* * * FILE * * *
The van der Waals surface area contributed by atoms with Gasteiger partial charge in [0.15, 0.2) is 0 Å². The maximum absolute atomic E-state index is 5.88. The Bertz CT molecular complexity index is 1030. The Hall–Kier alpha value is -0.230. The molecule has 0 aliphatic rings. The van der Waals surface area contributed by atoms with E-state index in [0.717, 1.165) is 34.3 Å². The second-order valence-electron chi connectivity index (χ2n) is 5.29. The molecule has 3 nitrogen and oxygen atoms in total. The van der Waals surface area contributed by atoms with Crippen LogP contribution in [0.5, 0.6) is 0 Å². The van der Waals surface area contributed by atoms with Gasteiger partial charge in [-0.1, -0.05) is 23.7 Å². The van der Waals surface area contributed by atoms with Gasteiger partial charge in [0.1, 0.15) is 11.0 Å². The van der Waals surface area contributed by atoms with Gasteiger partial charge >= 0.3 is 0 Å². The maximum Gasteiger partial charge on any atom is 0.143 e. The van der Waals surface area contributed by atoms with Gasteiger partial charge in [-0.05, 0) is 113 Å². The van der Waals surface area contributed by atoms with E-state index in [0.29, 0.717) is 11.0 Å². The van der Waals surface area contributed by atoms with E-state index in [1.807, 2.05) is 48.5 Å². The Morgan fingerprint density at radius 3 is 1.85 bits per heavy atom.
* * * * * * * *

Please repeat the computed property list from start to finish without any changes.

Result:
The van der Waals surface area contributed by atoms with Gasteiger partial charge in [0.15, 0.2) is 0 Å². The maximum absolute atomic E-state index is 5.88. The Bertz CT molecular complexity index is 1030. The Hall–Kier alpha value is -0.230. The molecule has 0 aliphatic rings. The van der Waals surface area contributed by atoms with E-state index in [0.717, 1.165) is 34.3 Å². The second-order valence-electron chi connectivity index (χ2n) is 5.29. The molecule has 3 nitrogen and oxygen atoms in total. The van der Waals surface area contributed by atoms with Crippen LogP contribution in [0.5, 0.6) is 0 Å². The van der Waals surface area contributed by atoms with Gasteiger partial charge in [-0.1, -0.05) is 23.7 Å². The van der Waals surface area contributed by atoms with Gasteiger partial charge in [0.1, 0.15) is 11.0 Å². The van der Waals surface area contributed by atoms with Gasteiger partial charge >= 0.3 is 0 Å². The maximum Gasteiger partial charge on any atom is 0.143 e. The van der Waals surface area contributed by atoms with Gasteiger partial charge in [-0.05, 0) is 113 Å². The van der Waals surface area contributed by atoms with E-state index in [0.29, 0.717) is 11.0 Å². The van der Waals surface area contributed by atoms with E-state index in [1.807, 2.05) is 48.5 Å². The Morgan fingerprint density at radius 3 is 1.85 bits per heavy atom.